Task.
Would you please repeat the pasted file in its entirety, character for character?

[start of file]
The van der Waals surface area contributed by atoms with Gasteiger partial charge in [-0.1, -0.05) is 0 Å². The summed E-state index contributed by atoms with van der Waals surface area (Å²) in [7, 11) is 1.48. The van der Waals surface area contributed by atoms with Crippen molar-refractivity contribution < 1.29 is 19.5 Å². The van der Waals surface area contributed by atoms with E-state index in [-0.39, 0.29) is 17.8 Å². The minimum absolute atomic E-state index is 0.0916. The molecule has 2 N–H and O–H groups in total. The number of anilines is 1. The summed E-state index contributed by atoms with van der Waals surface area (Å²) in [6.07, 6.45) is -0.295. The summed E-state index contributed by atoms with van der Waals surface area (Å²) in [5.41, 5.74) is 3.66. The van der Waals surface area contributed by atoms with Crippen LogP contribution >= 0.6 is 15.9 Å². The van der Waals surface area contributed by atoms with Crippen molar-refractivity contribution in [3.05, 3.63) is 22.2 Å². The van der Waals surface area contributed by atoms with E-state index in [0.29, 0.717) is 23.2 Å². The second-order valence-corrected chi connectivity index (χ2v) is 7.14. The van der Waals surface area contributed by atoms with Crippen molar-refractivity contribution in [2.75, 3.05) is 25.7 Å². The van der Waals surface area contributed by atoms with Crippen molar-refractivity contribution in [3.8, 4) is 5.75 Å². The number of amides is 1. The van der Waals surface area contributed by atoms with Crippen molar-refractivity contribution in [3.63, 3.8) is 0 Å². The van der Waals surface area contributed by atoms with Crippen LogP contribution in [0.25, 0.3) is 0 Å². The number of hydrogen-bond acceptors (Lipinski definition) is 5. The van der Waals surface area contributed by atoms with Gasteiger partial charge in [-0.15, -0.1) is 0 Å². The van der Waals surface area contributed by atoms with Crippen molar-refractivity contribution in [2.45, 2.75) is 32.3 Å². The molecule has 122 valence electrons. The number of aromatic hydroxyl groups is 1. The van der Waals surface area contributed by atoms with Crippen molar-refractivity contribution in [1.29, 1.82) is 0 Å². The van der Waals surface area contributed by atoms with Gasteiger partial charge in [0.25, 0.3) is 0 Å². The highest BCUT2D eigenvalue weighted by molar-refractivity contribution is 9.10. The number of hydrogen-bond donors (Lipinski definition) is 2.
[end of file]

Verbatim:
The van der Waals surface area contributed by atoms with Gasteiger partial charge in [-0.1, -0.05) is 0 Å². The summed E-state index contributed by atoms with van der Waals surface area (Å²) in [7, 11) is 1.48. The van der Waals surface area contributed by atoms with Crippen molar-refractivity contribution < 1.29 is 19.5 Å². The van der Waals surface area contributed by atoms with E-state index in [-0.39, 0.29) is 17.8 Å². The minimum absolute atomic E-state index is 0.0916. The molecule has 2 N–H and O–H groups in total. The number of anilines is 1. The summed E-state index contributed by atoms with van der Waals surface area (Å²) in [6.07, 6.45) is -0.295. The summed E-state index contributed by atoms with van der Waals surface area (Å²) in [5.41, 5.74) is 3.66. The van der Waals surface area contributed by atoms with Crippen LogP contribution >= 0.6 is 15.9 Å². The van der Waals surface area contributed by atoms with Crippen molar-refractivity contribution in [3.05, 3.63) is 22.2 Å². The van der Waals surface area contributed by atoms with E-state index in [0.29, 0.717) is 23.2 Å². The second-order valence-corrected chi connectivity index (χ2v) is 7.14. The van der Waals surface area contributed by atoms with Crippen molar-refractivity contribution in [2.75, 3.05) is 25.7 Å². The van der Waals surface area contributed by atoms with Crippen molar-refractivity contribution in [3.8, 4) is 5.75 Å². The number of amides is 1. The van der Waals surface area contributed by atoms with Crippen molar-refractivity contribution in [3.63, 3.8) is 0 Å². The van der Waals surface area contributed by atoms with Crippen LogP contribution in [0.25, 0.3) is 0 Å². The number of hydrogen-bond acceptors (Lipinski definition) is 5. The van der Waals surface area contributed by atoms with Gasteiger partial charge in [-0.15, -0.1) is 0 Å². The van der Waals surface area contributed by atoms with Crippen molar-refractivity contribution in [2.45, 2.75) is 32.3 Å². The molecule has 122 valence electrons. The number of aromatic hydroxyl groups is 1. The van der Waals surface area contributed by atoms with Crippen molar-refractivity contribution in [1.29, 1.82) is 0 Å². The van der Waals surface area contributed by atoms with Gasteiger partial charge in [0.25, 0.3) is 0 Å². The highest BCUT2D eigenvalue weighted by molar-refractivity contribution is 9.10. The number of hydrogen-bond donors (Lipinski definition) is 2.